Be unique! 3


Be unique for success

If you’re looking for success in work or business, you want to be the red ball, not one of the grey ones.

As I wrote in my last blog post, I’m in the process of scaling-up my business. This involves outsourcing some tasks to others who are better at it than I am, or who can perform them at a lower rate. As it turns out, some tasks are pretty easy to outsource. There are thousands of people on the internet who can do at least a mediocre job at things like webdesign, content writing, SEO, translation between major languages, etc. They work for rates as low as three dollars per hour, as many of them live in low-wage countries like India and the Philippines. You do not want to be one of those guys!

On the other hand, for some tasks it has proven to be a real challenge to find qualified people. The number of freelancers who can write quality content in Swedish on the financial markets is surprisingly small. And they charge a lot for their services. The same goes for people who can make a really killer web design, that will give your site a unique feel that fits your brand. Or clever programmers who can create functionality for your website that no one else can. Rates can go up to $100 an hour. If you are providing some professional service over the internet, this is where you want to be*.

The difference between these two groups is that people in the first are generic, whereas those in the second are unique (or for those who take things literally, they are rare). The unique jobbers are hard to find, charge high rates for their services, can be picky in the jobs they accept, and are tough or impossible to replace. Being unique contributes greatly to your success as a freelancer (or any kind of career you choose).

How to be unique

If you want to be a freelancer or offer your services in some other way to the market, you want to be unique. This should strongly affect the decisions you make about your education, the services you offer, and the field in which you build up experience. So before you start, it is good to know what makes someone unique. The following factors all contribute to the uniqueness of a professional or freelancer.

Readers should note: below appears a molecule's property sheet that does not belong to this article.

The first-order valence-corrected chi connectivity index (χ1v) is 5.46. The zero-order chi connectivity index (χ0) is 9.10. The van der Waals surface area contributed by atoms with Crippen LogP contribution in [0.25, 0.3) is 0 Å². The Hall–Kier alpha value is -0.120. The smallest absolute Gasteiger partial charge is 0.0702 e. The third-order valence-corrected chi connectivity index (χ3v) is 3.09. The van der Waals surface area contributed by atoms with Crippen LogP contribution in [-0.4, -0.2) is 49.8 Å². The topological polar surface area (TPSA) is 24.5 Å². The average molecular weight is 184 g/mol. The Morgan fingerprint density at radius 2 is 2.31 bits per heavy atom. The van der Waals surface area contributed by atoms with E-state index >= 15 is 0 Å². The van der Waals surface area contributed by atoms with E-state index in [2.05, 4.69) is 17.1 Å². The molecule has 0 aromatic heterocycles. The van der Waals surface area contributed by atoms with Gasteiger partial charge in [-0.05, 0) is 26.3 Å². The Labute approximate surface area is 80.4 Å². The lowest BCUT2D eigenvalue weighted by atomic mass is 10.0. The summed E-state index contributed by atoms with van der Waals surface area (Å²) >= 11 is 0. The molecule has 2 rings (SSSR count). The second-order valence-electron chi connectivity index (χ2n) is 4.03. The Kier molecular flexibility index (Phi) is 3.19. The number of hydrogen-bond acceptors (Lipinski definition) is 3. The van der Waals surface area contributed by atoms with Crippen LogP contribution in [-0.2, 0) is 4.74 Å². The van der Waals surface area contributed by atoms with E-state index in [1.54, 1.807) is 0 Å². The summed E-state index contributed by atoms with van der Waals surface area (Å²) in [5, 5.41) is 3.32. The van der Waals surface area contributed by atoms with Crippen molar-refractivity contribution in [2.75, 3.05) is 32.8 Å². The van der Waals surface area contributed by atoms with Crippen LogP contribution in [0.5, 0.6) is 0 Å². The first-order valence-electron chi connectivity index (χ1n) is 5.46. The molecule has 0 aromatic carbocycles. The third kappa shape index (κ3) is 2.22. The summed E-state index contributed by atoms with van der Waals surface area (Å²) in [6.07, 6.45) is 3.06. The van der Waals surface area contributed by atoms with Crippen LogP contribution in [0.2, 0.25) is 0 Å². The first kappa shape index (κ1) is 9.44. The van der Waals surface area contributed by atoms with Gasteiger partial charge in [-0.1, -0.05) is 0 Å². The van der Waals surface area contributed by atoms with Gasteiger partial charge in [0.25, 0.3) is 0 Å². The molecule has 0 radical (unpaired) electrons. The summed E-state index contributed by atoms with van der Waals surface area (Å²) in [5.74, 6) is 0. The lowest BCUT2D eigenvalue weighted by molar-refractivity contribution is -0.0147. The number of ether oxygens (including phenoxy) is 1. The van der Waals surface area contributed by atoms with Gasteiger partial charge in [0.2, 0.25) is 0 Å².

You are really, really good at something. If you can deliver higher quality that anyone else in the same field, you’re pretty much guaranteed to make money. No matter what your field is. Are you the best yoyo player in the world? People are willing to pay money to see you perform. Generally, people will pay a premium for getting the best. So if there’s something you’re extremely good at, you should consider making it your career.

You speak rare languages. There are a ton of people who can write stuff in English, Spanish, Portugese, etc. Many of them live in low-wage-countries, and you don’t want to be competing with them. Because to do so is to put pressure on the price you can ask for your work. But how many people can make Italian-Norwegian translations? How many people can blog about the stock market in Dutch? If you can do something useful and you can do it in a language not many others speak (especially if that language belongs to a rich country), you’ve immediately made yourself highly sought-after.

You have information or knowledge that few others do. Many services revolve around some kind of information. Whether you’re in the business of dispensing legal advice, stock picking, or providing market intelligence, the key to your success is that you possess information that your clients don’t. Getting an academic or professional education is the most common way of obtaining valuable, marketable knowledge. But if you happen to have access to some large data set, or are in the know about some market developments, consider how they may give you an advantage over your competitors.